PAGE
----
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Painting newly plastered room


 
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chriselevate

from United Kingdom

Joined: 27 Jun 2009
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Location: Sussex,
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PostPosted: Fri Aug 17, 2012 9:15 pm Reply with quote

I've heard different things about painting a newly plastered room and wondered what your advice was please?

1. How long after being plastered should be waited until painting? Is it just when the colour goes light pink or should it be extra days/weeks in top of this?
2. A mist coat is needed isn't it? Is that 90% white emulsion paint 10%? What quality of paint can be used? Is it expensive?
3. How many must coats when using a paint pad? How long between each?
4. Can I then just paint onto top with my dulux colour with paint pads? How long after the most coat and long between coats?

Thanks guys
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joe-90

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PostPosted: Fri Aug 17, 2012 9:46 pm Reply with quote

When pink.

Cheapo contract matt. 25% dilution three quick coats.

Paint pads are rubbish - use a roller.
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chriselevate

from United Kingdom

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PostPosted: Fri Aug 17, 2012 10:32 pm Reply with quote

Brilliant!

1. When you say use a roller would you use this for the two coats of dulux too?
2. What material of rollers are best to use internally with matt emulsion? What sizes do you suggest too?
3. Are ScrewFix/tool station rollers to poor quality?
4. Isn't the finish with pads much smoother and nicer for you own house than rollers? Or difficult to tell?
5. The contract emulsion for misting that you talk about... where would you buy this? Homebase/b&q or is more like brewers (who I find quite expensive but very good quality)? Is it cheapish?

Thanks for that help
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ZUNDAP

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PostPosted: Sat Aug 18, 2012 1:14 am Reply with quote

chriselevate, i have found paint pads are easier to use on walls than rollers, but i have not tried them on ceilings yet.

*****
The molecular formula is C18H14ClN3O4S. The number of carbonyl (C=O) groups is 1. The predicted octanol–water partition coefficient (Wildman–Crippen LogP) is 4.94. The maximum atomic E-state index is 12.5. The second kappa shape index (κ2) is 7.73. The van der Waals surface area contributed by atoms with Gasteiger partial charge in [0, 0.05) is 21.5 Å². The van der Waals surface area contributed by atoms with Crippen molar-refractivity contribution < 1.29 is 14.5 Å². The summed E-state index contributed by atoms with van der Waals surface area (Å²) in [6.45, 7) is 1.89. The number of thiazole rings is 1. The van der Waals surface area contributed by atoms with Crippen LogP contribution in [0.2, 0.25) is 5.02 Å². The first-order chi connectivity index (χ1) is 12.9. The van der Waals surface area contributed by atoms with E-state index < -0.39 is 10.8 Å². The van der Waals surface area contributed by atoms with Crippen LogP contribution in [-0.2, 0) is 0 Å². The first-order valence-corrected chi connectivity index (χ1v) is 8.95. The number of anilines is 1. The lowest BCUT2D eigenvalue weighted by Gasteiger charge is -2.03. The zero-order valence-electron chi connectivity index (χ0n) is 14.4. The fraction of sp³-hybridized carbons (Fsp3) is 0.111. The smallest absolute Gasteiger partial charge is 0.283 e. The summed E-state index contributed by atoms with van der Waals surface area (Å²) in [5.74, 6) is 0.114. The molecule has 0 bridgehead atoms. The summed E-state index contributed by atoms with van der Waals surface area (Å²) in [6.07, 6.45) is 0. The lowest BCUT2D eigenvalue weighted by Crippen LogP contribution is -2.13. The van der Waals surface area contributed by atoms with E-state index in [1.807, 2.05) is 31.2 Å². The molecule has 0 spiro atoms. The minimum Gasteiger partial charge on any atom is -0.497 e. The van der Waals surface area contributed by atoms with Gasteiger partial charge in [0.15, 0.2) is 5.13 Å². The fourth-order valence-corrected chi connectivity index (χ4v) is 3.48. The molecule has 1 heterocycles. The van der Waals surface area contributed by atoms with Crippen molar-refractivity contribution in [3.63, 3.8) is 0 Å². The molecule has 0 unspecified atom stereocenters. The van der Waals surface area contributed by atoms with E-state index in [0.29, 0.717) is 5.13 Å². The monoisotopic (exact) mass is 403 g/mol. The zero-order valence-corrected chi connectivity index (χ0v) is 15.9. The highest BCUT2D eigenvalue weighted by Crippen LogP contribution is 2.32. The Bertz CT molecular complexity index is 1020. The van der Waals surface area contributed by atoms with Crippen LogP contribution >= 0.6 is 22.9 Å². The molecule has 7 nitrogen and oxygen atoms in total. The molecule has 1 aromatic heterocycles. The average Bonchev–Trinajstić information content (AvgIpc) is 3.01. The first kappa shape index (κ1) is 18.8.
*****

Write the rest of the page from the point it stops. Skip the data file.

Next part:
The pads seem to me to give a better finish also, but i am not sure about them being cheaper to use than rollers. If the paint pads are also easier on ceilings then the paint pad for me is the better bet.

Have you seen how many little spots of emulsion fly on to the telly or other furniture when using a roller. You certainly don't get that with paint pads.
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ZUNDAP

from United Kingdom

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Location: Yorkshire,
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PostPosted: Sat Aug 18, 2012 1:29 am Reply with quote

If you buy one of those paint pad sets off the telly, you get different types of pads, they have a small pointed fronts that are spot on for cutting in around sockets, switch's, coving and skirting. When i emulsioned the walls in the past i used to unscrew the switch and socket face plates and paint just behind the plate so as not to smudge the face of the them, now i don't need to, i can cut in easily with the small pointed pad..

So first i go all round the bottoms and tops of walls, then cut in around the switch's etc, finally i get the big pad and do all the rest of the walls and none of those annoying spots of paint flying off the pad. I have not tried it on coving yet, but i will be giving it a go next week, I'll see how it goes.

Its probably a horse's for course's thing, but i prefer the pad by a long shot.
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joe-90

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PostPosted: Sat Aug 18, 2012 7:29 am Reply with quote

Paint pads are for housewives, pro decorators use roller and pole.

Post in the decorator forum, rather than plastering.
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chriselevate

from United Kingdom

Joined: 27 Jun 2009
Posts: 461
Location: Sussex,
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PostPosted: Sat Aug 18, 2012 7:47 am Reply with quote

Sorry the discussion spilled over from the mist cost advise. I've posted in the decorators section now.
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